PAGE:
Oh-eight (R)
In the week since Terri Schiavo came to dominate Washington's attention, we've seen a few Republican oh-eighters eagerly jump into the fray. Frist put his medical credentials and credibility on the line by suggesting, based on videotape, that Schiavo does respond to outside stimulus; Santorum -- although he has to win a tough re-election fight first -- complained that convicted murderer Scott Peterson enjoys more constitutional rights than Schiavo does; and Jeb Bush -- although he insists he's not running for president -- has been one of this story's main actors.

But what about other oh-eighters in the party, especially those who are a bit more moderate on social issues? A Lexis-Nexis search turns up no statements or mentions by Romney about Schiavo. Ditto Giuliani. Hagel said he supported the Senate bill allowing Schiavos parents to bring a case to federal court, but he was not present for the Sunday vote on it. And McCain only talked about Schiavo after he was pressed about her situation on ABC: "I hope we're not... making this human tragedy a political issue," McCain said. "We've got plenty of other issues that are political in nature for us to fight about. I think that the motivation of my colleagues is that we want to save this, give this young woman's family a chance to care for her for as long as she lives. I don't think it's any more complicated than that."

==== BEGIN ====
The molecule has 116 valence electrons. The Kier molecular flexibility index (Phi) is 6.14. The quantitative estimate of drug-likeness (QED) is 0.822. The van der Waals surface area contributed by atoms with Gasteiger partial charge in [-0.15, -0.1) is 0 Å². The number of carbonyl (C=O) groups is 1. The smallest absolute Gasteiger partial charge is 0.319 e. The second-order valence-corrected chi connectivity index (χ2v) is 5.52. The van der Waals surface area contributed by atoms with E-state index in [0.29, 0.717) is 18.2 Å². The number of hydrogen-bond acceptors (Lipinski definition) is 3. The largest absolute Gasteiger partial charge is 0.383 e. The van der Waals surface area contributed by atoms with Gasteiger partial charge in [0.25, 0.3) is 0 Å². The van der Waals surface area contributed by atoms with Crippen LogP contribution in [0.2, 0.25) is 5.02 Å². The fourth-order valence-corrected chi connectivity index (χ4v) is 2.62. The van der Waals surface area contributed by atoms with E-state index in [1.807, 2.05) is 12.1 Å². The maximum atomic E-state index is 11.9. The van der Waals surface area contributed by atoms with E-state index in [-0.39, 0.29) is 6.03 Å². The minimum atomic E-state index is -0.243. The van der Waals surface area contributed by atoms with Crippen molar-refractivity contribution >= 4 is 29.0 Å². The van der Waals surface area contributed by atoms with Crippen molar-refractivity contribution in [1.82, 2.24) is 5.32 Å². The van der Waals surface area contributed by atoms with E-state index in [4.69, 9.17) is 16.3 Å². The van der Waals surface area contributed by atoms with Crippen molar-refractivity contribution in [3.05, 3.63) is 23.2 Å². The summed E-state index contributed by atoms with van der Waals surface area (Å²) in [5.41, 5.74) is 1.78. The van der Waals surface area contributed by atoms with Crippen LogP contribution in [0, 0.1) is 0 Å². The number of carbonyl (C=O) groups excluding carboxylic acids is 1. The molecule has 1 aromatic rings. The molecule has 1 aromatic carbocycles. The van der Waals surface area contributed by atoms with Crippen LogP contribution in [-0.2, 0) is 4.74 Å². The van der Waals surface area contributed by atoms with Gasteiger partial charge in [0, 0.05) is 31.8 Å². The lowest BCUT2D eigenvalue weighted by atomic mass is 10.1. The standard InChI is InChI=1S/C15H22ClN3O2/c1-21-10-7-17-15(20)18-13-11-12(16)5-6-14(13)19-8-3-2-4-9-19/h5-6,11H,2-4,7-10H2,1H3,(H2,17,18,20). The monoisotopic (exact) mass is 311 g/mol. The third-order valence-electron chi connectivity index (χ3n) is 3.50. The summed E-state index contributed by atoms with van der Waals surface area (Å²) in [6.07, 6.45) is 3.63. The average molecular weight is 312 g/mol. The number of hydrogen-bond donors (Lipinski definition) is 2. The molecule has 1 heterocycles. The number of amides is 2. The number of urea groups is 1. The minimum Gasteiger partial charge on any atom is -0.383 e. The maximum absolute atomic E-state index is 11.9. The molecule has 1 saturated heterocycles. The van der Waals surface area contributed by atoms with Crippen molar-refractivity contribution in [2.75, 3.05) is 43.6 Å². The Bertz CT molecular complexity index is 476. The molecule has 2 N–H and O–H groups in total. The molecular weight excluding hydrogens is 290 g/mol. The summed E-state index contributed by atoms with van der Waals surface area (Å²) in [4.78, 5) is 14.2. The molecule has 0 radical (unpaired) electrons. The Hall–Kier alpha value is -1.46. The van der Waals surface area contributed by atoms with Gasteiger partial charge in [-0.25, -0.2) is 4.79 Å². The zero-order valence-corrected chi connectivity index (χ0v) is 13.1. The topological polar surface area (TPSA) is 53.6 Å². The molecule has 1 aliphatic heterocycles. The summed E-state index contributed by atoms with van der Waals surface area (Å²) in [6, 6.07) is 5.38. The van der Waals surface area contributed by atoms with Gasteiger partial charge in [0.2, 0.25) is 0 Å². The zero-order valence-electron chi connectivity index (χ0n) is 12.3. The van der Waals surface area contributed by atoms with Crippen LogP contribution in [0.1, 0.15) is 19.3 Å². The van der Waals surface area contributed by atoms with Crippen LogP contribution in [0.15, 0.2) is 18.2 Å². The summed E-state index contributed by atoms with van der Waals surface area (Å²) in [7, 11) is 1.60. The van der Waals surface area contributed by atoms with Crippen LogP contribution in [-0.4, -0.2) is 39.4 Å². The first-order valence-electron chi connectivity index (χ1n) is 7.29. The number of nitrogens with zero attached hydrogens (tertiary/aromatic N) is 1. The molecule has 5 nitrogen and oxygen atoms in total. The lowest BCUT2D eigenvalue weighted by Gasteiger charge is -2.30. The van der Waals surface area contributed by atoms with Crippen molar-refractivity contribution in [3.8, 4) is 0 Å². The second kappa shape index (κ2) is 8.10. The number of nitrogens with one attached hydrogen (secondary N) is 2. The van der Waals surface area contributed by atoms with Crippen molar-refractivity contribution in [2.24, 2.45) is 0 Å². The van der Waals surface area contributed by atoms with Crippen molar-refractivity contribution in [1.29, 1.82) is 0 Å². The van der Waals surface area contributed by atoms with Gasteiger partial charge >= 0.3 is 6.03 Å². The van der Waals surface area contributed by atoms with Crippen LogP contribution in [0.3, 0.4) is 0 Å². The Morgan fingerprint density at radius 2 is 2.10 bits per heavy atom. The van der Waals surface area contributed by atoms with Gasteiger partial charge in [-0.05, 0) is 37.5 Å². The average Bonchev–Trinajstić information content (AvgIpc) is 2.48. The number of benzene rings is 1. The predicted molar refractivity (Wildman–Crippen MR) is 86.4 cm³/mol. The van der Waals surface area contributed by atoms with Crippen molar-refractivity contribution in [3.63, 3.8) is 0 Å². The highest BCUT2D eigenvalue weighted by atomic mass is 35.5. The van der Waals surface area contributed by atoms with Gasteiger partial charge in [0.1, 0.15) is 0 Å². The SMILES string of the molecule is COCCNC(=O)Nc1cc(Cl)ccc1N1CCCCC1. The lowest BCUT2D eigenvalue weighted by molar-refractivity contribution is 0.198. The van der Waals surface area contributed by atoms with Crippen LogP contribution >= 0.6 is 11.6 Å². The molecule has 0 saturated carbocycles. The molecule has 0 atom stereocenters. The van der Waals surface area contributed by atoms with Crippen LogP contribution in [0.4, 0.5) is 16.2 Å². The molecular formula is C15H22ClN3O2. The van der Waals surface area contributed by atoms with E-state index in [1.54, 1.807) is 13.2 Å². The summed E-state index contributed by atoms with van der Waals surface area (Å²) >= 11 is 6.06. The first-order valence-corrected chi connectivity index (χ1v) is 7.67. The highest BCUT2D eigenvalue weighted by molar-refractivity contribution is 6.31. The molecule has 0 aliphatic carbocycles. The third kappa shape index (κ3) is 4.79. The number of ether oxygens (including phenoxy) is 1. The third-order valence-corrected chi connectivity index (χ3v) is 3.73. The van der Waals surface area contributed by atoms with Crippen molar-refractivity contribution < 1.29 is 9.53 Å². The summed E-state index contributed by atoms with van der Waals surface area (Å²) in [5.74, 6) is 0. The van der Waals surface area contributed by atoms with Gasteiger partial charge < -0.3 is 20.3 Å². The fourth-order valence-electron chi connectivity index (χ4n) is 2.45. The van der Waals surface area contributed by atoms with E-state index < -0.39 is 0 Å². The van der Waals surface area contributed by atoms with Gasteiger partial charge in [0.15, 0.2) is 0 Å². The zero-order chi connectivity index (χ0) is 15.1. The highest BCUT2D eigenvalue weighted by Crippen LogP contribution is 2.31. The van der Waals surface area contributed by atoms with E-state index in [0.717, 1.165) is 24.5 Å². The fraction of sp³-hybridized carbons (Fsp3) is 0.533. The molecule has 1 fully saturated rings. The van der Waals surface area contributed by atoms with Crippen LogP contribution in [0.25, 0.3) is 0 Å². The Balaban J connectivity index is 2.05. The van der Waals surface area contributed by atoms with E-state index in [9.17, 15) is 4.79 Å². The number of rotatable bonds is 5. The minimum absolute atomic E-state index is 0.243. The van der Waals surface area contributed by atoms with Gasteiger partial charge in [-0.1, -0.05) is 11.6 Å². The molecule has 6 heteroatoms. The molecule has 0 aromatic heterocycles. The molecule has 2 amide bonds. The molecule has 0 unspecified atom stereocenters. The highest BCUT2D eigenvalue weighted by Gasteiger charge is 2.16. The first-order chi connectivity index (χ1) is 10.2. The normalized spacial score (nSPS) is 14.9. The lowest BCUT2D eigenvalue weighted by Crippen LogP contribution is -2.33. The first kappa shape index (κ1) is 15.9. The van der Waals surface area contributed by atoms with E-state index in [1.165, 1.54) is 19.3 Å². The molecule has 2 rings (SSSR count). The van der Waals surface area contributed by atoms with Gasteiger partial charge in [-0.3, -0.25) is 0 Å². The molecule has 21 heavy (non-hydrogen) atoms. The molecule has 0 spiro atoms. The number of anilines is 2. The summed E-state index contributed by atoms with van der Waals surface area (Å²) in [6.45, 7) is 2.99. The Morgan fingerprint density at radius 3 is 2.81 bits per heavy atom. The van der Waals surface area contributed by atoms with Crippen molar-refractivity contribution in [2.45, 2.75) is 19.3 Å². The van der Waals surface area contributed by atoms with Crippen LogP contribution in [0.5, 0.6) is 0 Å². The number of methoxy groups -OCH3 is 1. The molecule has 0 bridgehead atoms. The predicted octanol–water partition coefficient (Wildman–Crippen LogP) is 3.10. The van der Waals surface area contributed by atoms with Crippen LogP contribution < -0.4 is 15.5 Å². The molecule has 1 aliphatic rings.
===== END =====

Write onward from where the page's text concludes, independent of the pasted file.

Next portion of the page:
Is the Schiavo case another example of how conservative the Republican Party has become in recent years, giving a moderate GOPer has little hope of winning the party's presidential nomination? Or could some kind of political backlash make a moderate a more appealing choice? Political analyst Larry J. Sabato of the University of Virginia tells First Read that he doubts the Schiavo affair will impact the 2008 field much at all. "My strong guess is that this will be long, long forgotten in two months -- much less in 2008. No one will remember this except for the fundamentalist Christian conservatives who feel so strongly about this."

That said, he argues that it's "highly unlikely" that a moderate Republican will win the party's presidential nomination in 2008. "Democrats like mavericks," he noted. "Republicans don't."

Romney has taken out a reference to Roe v. Wade in a proclamation declaring the "Right to Privacy Day" which commemorates that a "Supreme Court ruling legalizing birth control for unmarried people." notes the Boston Globe. Romney's office says the mistake is clerical, while "abortion-rights advocates said the senior staff members' sudden concern about the Roe v. Wade reference fits a pattern of shifting language by Romney..."

Lastly, the Washington Times covers the "small but growing" number of leading conservatives who are urging Cheney to run for president in 2008.